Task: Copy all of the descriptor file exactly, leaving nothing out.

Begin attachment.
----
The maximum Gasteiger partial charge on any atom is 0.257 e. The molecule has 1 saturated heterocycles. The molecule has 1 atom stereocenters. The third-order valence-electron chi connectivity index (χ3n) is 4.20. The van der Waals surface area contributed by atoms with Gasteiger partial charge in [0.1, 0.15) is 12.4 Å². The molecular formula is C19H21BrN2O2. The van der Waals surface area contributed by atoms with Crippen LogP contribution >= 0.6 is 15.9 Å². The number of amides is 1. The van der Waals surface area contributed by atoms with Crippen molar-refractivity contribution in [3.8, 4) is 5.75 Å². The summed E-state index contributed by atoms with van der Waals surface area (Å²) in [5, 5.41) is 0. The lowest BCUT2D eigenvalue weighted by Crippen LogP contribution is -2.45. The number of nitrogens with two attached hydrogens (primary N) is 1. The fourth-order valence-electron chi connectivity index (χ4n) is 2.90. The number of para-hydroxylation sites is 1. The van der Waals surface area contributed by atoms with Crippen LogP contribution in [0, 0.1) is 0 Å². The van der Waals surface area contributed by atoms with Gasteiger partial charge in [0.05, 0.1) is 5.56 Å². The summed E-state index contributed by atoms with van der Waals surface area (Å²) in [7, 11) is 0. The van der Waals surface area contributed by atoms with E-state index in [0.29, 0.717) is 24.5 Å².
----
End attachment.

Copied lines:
The maximum Gasteiger partial charge on any atom is 0.257 e. The molecule has 1 saturated heterocycles. The molecule has 1 atom stereocenters. The third-order valence-electron chi connectivity index (χ3n) is 4.20. The van der Waals surface area contributed by atoms with Gasteiger partial charge in [0.1, 0.15) is 12.4 Å². The molecular formula is C19H21BrN2O2. The van der Waals surface area contributed by atoms with Crippen LogP contribution >= 0.6 is 15.9 Å². The number of amides is 1. The van der Waals surface area contributed by atoms with Crippen molar-refractivity contribution in [3.8, 4) is 5.75 Å². The summed E-state index contributed by atoms with van der Waals surface area (Å²) in [5, 5.41) is 0. The lowest BCUT2D eigenvalue weighted by Crippen LogP contribution is -2.45. The number of nitrogens with two attached hydrogens (primary N) is 1. The fourth-order valence-electron chi connectivity index (χ4n) is 2.90. The number of para-hydroxylation sites is 1. The van der Waals surface area contributed by atoms with Crippen LogP contribution in [0, 0.1) is 0 Å². The van der Waals surface area contributed by atoms with Gasteiger partial charge in [0.05, 0.1) is 5.56 Å². The summed E-state index contributed by atoms with van der Waals surface area (Å²) in [7, 11) is 0. The van der Waals surface area contributed by atoms with E-state index in [0.29, 0.717) is 24.5 Å².